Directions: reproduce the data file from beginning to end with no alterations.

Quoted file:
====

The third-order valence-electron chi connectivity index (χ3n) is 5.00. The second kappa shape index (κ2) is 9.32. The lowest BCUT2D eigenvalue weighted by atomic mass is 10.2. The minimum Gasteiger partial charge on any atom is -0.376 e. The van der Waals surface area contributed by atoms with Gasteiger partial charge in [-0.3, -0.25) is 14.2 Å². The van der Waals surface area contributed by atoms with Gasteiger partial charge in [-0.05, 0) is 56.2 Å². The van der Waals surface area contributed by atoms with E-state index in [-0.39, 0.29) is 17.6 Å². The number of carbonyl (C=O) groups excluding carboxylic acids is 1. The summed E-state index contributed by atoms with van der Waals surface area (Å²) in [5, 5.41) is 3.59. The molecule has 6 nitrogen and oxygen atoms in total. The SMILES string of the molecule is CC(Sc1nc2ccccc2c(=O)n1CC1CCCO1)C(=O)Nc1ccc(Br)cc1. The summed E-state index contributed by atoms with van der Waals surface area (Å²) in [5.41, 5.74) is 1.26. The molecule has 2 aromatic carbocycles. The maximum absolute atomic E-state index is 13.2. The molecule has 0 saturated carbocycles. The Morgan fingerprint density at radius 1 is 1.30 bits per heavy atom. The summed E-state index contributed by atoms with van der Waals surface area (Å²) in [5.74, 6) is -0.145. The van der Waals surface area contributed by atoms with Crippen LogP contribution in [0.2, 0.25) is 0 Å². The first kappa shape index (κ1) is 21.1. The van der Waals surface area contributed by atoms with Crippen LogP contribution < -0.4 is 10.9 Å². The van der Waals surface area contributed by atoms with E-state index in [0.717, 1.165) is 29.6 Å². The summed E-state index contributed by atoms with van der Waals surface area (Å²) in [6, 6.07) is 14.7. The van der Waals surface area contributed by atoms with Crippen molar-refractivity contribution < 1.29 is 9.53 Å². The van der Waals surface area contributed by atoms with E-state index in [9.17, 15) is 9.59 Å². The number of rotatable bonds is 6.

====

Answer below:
The third-order valence-electron chi connectivity index (χ3n) is 5.00. The second kappa shape index (κ2) is 9.32. The lowest BCUT2D eigenvalue weighted by atomic mass is 10.2. The minimum Gasteiger partial charge on any atom is -0.376 e. The van der Waals surface area contributed by atoms with Gasteiger partial charge in [-0.3, -0.25) is 14.2 Å². The van der Waals surface area contributed by atoms with Gasteiger partial charge in [-0.05, 0) is 56.2 Å². The van der Waals surface area contributed by atoms with E-state index in [-0.39, 0.29) is 17.6 Å². The number of carbonyl (C=O) groups excluding carboxylic acids is 1. The summed E-state index contributed by atoms with van der Waals surface area (Å²) in [5, 5.41) is 3.59. The molecule has 6 nitrogen and oxygen atoms in total. The SMILES string of the molecule is CC(Sc1nc2ccccc2c(=O)n1CC1CCCO1)C(=O)Nc1ccc(Br)cc1. The summed E-state index contributed by atoms with van der Waals surface area (Å²) in [5.41, 5.74) is 1.26. The molecule has 2 aromatic carbocycles. The maximum absolute atomic E-state index is 13.2. The molecule has 0 saturated carbocycles. The Morgan fingerprint density at radius 1 is 1.30 bits per heavy atom. The summed E-state index contributed by atoms with van der Waals surface area (Å²) in [5.74, 6) is -0.145. The van der Waals surface area contributed by atoms with Crippen LogP contribution in [0.2, 0.25) is 0 Å². The first kappa shape index (κ1) is 21.1. The van der Waals surface area contributed by atoms with Crippen LogP contribution < -0.4 is 10.9 Å². The van der Waals surface area contributed by atoms with E-state index in [0.717, 1.165) is 29.6 Å². The summed E-state index contributed by atoms with van der Waals surface area (Å²) in [6, 6.07) is 14.7. The van der Waals surface area contributed by atoms with Crippen molar-refractivity contribution < 1.29 is 9.53 Å². The van der Waals surface area contributed by atoms with E-state index in [9.17, 15) is 9.59 Å². The number of rotatable bonds is 6.